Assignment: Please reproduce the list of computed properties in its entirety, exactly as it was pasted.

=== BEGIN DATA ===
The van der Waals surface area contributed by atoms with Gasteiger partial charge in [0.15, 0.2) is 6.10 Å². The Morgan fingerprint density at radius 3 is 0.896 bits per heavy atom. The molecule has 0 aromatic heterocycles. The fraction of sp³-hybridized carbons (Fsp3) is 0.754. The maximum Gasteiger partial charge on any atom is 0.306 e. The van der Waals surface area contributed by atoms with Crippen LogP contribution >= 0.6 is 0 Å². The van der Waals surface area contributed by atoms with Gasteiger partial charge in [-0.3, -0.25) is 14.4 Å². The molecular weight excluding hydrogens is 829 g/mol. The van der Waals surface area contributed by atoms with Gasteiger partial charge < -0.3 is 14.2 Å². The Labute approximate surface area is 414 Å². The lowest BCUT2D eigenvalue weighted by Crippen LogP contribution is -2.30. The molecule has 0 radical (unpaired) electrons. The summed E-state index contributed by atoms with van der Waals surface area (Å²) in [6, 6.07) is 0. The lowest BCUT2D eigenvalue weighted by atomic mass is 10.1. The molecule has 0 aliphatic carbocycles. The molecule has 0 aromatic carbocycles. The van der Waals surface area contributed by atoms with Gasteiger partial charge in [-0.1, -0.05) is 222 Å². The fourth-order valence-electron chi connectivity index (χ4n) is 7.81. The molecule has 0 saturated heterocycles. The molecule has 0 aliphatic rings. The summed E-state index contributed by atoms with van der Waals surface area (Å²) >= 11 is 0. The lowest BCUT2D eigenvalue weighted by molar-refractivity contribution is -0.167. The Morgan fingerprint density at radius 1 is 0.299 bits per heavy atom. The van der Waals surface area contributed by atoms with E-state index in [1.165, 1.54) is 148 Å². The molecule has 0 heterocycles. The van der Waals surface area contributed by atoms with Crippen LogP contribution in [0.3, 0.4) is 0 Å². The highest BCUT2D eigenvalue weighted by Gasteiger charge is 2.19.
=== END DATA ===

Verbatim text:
The van der Waals surface area contributed by atoms with Gasteiger partial charge in [0.15, 0.2) is 6.10 Å². The Morgan fingerprint density at radius 3 is 0.896 bits per heavy atom. The molecule has 0 aromatic heterocycles. The fraction of sp³-hybridized carbons (Fsp3) is 0.754. The maximum Gasteiger partial charge on any atom is 0.306 e. The van der Waals surface area contributed by atoms with Crippen LogP contribution >= 0.6 is 0 Å². The van der Waals surface area contributed by atoms with Gasteiger partial charge in [-0.3, -0.25) is 14.4 Å². The molecular weight excluding hydrogens is 829 g/mol. The van der Waals surface area contributed by atoms with Gasteiger partial charge < -0.3 is 14.2 Å². The Labute approximate surface area is 414 Å². The lowest BCUT2D eigenvalue weighted by Crippen LogP contribution is -2.30. The molecule has 0 radical (unpaired) electrons. The summed E-state index contributed by atoms with van der Waals surface area (Å²) in [6, 6.07) is 0. The lowest BCUT2D eigenvalue weighted by atomic mass is 10.1. The molecule has 0 aliphatic carbocycles. The molecule has 0 aromatic carbocycles. The van der Waals surface area contributed by atoms with Gasteiger partial charge in [-0.1, -0.05) is 222 Å². The fourth-order valence-electron chi connectivity index (χ4n) is 7.81. The molecule has 0 saturated heterocycles. The molecule has 0 aliphatic rings. The summed E-state index contributed by atoms with van der Waals surface area (Å²) >= 11 is 0. The lowest BCUT2D eigenvalue weighted by molar-refractivity contribution is -0.167. The Morgan fingerprint density at radius 1 is 0.299 bits per heavy atom. The van der Waals surface area contributed by atoms with E-state index in [1.165, 1.54) is 148 Å². The molecule has 0 heterocycles. The van der Waals surface area contributed by atoms with Crippen LogP contribution in [0.3, 0.4) is 0 Å². The highest BCUT2D eigenvalue weighted by Gasteiger charge is 2.19.